People in Florida may have seen news stories recently regarding Florida’s death penalty and a decision by the United States Supreme Court calling it into question. As an initial matter, Florida has the death penalty as an option for certain crimes. The recent United States Supreme Court case (Hurst v. Florida, 136 S. Ct. 616 (2016)) did not find the Florida death penalty unconstitutional, but it did find the death penalty “scheme” unconstitutional.
The Sixth Amendment to the Constitution guarantees, among other things, a criminal defendant the right to have a trial by jury. The problem with the Florida death penalty procedure is that the Florida statute allows a judge to make certain findings that a defendant is eligible for the death penalty. The Supreme Court held that the Sixth Amendment requires a jury to make those findings rather than a judge. A recommendation by the jury to the judge who ultimately makes the death penalty findings is not sufficient to satisfy the Sixth Amendment right to a trial by jury. The Court ruled that a jury, not a judge, must make each finding that is necessary to impose the death penalty in a Florida criminal case.
So, what that decision does is invalidate the process by which Florida imposes the death penalty. As stated, it does not mean Florida cannot impose the death penalty; it just means that Florida needs to get its death penalty procedure in line with the Constitution by relying on the jury rather than the judge. In the meantime, the Florida legislature has passed new laws that presumably bring the Florida death penalty procedure in conformity with the Constitution.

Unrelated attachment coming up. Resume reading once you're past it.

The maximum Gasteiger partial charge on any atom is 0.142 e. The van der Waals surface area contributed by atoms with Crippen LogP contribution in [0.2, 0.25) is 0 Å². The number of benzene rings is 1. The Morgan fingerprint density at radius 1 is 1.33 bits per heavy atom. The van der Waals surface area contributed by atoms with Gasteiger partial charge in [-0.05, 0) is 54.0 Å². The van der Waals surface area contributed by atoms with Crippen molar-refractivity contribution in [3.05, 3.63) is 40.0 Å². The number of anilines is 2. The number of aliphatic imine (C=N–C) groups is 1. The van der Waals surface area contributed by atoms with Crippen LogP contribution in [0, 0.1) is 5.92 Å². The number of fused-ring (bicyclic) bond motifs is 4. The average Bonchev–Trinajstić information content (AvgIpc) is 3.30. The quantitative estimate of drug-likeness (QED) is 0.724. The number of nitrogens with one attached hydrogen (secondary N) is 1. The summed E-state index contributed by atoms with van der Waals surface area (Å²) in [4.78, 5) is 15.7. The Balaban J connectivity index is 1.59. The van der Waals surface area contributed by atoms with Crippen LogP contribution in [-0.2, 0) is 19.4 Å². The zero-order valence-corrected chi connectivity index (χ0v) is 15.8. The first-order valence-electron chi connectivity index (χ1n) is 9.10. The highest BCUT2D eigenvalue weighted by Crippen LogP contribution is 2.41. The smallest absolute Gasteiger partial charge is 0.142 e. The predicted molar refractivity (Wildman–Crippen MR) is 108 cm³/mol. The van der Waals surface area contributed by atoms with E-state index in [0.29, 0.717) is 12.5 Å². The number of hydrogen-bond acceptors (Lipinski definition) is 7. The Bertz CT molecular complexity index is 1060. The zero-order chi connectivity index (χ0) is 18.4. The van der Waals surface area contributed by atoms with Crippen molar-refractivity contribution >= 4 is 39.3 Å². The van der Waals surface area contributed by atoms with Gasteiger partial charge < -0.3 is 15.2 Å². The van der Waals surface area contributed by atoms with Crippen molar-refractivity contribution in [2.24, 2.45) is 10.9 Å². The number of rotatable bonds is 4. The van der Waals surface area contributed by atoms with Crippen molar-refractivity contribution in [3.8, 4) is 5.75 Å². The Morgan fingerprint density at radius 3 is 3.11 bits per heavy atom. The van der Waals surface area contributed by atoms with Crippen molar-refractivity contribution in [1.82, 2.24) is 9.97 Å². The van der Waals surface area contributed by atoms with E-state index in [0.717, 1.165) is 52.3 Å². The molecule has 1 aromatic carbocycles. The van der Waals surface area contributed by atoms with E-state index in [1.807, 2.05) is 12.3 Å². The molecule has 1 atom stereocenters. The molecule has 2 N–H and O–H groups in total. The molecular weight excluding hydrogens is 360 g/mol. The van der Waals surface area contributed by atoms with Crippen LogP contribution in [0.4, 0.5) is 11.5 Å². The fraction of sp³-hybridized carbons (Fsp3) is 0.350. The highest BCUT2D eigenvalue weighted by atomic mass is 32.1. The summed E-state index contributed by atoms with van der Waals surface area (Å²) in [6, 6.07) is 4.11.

More importantly for some defendants, what does this mean for defendants in pending cases where the state is seeking the death penalty in Florida but there was no legal death penalty procedure at the time? In two pending murder cases near Jacksonville, Florida, the state filed a notice of intent to seek the death penalty although the Florida death penalty scheme had been ruled unconstitutional at the time. In each case, the criminal defense lawyer objected to the notice arguing that there was no current death penalty procedure in Florida so the state could not pursue it at that time. The criminal defense attorneys argued that it is also unconstitutional to apply the new death penalty laws to people who committed the crimes before they were passed. This is called an ex post facto violation.
This issue was recently decided by a Florida appellate court in a district outside of Jacksonville. The court held that the state attorney’s office has the sole discretion to seek the death penalty in criminal cases where it is allowed. It is not up to the court. Also, the court held that applying a new death penalty procedure that was enacted after the crimes were committed and charged would not be an ex post facto violation because this law change is a procedural change which does not implicate ex post facto legal principles. Therefore, defendants with pending cases could be subject to the death penalty in Florida.
It is important to note that this decision comes from a Florida appellate court. Other appellate courts, including the first district where Jacksonville is located, might disagree. Ultimately, this decision may have to be resolved by the Florida Supreme Court.